City Minister Moves to Change KCCA Law

Behind closed doors, Minister for Kampala Frank Tumwebaze recently unveiled plans to amend the KCCA Act, 2010.

Tumwebaze says the changes will draw a clear distinction at City Hall between the roles of the technical wing, headed by the KCCA executive director, and the political wing headed by the lord mayor.

In the September 11 meeting with central division councillors led by mayor Godfrey Nyakana, the minister said the changes will resolve the three-year standoff at KCCA between politicians and the technical wing that was born out of ambiguities in the KCCA Act.

The three-hour meeting, also attended by Kampala deputy Resident City Commissioner Allan Kajik, was held in Tumwebaze’s boardroom at the president’s office. The meeting was initiated by Nyakana, who had earlier threatened to sue both KCCA Executive Director Jennifer Musisi and Tumwebaze for “usurping” the powers of division councils.

In their four-page petition to the minister, a copy of which The Observer has seen, Nyakana and his councillors asked Tumwebaze to pronounce himself on five outstanding issues related to the power feud in Kampala.

“Section 35 of the [KCCA] Act, 2010 and the 3rd schedule of the act gives various functions and services to the divisions however, all these functions have been usurped by the technical arm of KCCA,” the petition partly reads.

“From what is happening at KCCA, we see a deliberate move to make us dysfunctional and politically impotent, and we are saying no to such anomaly,” they said.

“We have wasted three years and we are not wasting any more time. We present our prayer to you as the minister in charge of Kampala to ensure that division urban councils are functional,” they said.

Budgeting

They also argued that whereas sections 31(2) (d) and 49 of the KCCA Act mandates division town clerks to present budgets before their respective councils for consideration and ensure value for money, that has not happened in three years.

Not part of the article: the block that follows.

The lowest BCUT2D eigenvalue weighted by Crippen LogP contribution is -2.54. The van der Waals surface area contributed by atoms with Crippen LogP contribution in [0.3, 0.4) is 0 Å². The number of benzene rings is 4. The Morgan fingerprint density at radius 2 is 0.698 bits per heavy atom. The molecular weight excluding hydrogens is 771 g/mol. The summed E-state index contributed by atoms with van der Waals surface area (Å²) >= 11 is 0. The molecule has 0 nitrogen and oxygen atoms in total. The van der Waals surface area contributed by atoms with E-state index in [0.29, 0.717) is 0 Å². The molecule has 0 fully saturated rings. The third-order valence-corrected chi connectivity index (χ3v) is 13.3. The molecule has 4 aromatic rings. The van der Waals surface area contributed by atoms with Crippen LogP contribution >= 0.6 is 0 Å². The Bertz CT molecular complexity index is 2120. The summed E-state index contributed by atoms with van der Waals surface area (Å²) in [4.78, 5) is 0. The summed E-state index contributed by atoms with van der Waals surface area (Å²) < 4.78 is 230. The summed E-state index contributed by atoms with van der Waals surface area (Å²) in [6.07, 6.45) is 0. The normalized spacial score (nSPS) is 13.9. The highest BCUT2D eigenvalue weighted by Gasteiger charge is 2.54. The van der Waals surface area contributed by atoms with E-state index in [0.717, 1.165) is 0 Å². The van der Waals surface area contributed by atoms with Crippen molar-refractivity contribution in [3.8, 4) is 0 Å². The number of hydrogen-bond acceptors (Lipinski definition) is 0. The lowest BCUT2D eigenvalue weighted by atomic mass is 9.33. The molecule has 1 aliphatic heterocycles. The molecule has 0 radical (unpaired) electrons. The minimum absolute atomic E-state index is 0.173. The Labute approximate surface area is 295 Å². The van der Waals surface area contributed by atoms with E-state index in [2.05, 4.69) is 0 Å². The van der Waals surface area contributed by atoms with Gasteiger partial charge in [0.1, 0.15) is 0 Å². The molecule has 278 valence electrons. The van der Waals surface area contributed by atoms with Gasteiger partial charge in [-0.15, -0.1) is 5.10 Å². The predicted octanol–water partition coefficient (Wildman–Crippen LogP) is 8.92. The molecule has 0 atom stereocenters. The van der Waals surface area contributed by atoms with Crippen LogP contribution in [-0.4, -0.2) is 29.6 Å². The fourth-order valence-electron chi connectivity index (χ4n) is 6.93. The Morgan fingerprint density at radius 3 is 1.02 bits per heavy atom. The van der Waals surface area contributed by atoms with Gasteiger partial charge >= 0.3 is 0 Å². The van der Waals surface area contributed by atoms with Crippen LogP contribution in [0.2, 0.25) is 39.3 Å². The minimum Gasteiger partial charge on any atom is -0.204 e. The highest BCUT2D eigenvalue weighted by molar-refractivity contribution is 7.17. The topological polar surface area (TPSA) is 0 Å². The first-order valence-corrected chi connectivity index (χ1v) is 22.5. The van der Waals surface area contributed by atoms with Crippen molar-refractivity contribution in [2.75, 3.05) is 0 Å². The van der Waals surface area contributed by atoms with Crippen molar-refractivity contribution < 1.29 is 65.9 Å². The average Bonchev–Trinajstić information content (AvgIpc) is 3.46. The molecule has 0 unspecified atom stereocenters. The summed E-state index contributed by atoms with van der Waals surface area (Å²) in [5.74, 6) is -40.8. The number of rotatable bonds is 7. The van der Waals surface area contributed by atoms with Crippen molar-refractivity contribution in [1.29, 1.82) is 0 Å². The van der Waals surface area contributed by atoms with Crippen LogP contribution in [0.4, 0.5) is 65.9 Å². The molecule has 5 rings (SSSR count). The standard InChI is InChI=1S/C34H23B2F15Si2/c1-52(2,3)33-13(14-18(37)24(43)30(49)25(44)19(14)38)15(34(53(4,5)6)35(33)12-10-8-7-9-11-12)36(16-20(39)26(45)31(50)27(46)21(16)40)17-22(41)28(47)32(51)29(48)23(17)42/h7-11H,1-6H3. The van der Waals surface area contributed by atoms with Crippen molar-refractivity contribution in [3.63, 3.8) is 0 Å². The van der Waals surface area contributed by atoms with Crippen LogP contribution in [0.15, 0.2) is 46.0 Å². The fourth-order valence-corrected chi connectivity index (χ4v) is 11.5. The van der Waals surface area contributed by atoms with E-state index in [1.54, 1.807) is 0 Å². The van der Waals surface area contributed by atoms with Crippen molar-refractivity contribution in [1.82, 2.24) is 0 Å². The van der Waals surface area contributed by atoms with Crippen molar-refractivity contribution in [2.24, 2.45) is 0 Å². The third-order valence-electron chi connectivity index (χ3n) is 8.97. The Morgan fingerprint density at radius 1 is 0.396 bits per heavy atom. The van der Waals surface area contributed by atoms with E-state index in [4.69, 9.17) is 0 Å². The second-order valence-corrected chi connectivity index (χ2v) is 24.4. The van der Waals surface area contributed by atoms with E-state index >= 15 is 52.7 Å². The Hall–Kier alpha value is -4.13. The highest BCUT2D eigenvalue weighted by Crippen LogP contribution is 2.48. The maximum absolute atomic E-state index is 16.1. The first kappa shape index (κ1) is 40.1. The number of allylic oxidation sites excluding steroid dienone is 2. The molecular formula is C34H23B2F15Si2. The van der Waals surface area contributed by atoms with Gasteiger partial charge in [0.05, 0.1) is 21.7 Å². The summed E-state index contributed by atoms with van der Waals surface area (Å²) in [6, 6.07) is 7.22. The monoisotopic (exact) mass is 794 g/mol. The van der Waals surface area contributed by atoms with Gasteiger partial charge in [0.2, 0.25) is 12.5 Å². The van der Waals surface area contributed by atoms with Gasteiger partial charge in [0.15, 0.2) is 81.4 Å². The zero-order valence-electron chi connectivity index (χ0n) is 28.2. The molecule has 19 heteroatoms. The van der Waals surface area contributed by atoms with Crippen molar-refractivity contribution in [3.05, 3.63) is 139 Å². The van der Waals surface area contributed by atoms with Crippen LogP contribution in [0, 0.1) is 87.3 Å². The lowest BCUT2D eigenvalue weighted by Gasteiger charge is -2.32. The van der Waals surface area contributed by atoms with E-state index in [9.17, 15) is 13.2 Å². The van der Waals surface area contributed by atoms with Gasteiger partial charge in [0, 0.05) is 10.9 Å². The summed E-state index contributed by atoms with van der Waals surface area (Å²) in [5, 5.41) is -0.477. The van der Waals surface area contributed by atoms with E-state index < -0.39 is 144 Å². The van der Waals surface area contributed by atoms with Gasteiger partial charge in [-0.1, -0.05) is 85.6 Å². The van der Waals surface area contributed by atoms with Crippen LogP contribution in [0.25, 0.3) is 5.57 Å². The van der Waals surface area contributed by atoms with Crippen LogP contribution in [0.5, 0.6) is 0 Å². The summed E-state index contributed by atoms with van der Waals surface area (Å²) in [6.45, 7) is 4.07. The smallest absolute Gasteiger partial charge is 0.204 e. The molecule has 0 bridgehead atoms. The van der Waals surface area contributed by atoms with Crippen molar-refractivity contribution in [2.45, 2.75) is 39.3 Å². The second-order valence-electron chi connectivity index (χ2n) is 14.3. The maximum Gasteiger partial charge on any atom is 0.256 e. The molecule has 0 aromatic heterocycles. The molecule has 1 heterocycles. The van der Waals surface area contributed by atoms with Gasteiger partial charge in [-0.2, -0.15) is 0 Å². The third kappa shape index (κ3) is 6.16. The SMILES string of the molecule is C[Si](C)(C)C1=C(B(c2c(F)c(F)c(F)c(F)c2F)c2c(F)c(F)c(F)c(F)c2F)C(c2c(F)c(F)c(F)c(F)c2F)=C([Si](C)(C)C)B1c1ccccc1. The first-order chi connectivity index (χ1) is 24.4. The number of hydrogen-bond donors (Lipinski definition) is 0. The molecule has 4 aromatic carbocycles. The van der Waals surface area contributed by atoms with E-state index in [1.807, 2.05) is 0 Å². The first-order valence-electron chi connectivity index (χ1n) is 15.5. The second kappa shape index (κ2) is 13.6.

“We think this is not right. As leaders, we must be able to account to our people on whatever programme government or KCCA is implementing against how much.

KCCA is the only authority that collects and also spends, and as representatives of the people, we play an over-sight role and we must know how much we collect and spend at a particular time, and on what,” they wrote. The councillors are also unhappy with the reporting lines drawn by City Hall.

“The structure designed by the executive director and her team omits the requirement of the town clerks to report to the council since the staffs at divisions are just supervisors who report directly to the directorates at the centre.”

They say this has led to lack of transparency in expenditure, prioritisation, economic planning and final selection of projects. The councillors also complained about “poor functionality at KCCA” which they said had denied divisions the opportunity to function.

“Instead, the ED and directors have usurped these powers. One wonders how you implement, supervise, and monitor yourself,” they wrote.

They also questioned the rationale for KCCA’s insistence on buying the controversial Usafi market without the approval of the authority’s councils rather than redeveloping and expanding Kamwokya market “which is more strategically located in residential areas.”

Aising that the current law should be given a chance to operate before rushing into amendments, the Central division councillors called on the minister to consult them about the proposed changes in the KCCA Act, When contacted, Minister Tumwebaze confirmed he had met the Central division councillors.

“I took note of their concerns and pledged that I would follow KCCA closely to ensure that the division council leaders are fully involved in all development programmes in their respective divisions, right from the planning stage where development priorities are determined,” he said.

The minister said he had aised the councillors to consider how roles in the management of the city can be shared between the division councils and the authority such that each can have a minimum level of independence to determine its priorities.

Tumwebaze expressed confidence that the proposed amendments would do away with “conflicts over who is more powerful than the other or who is usurping the powers of the other.”

Source : The Observer

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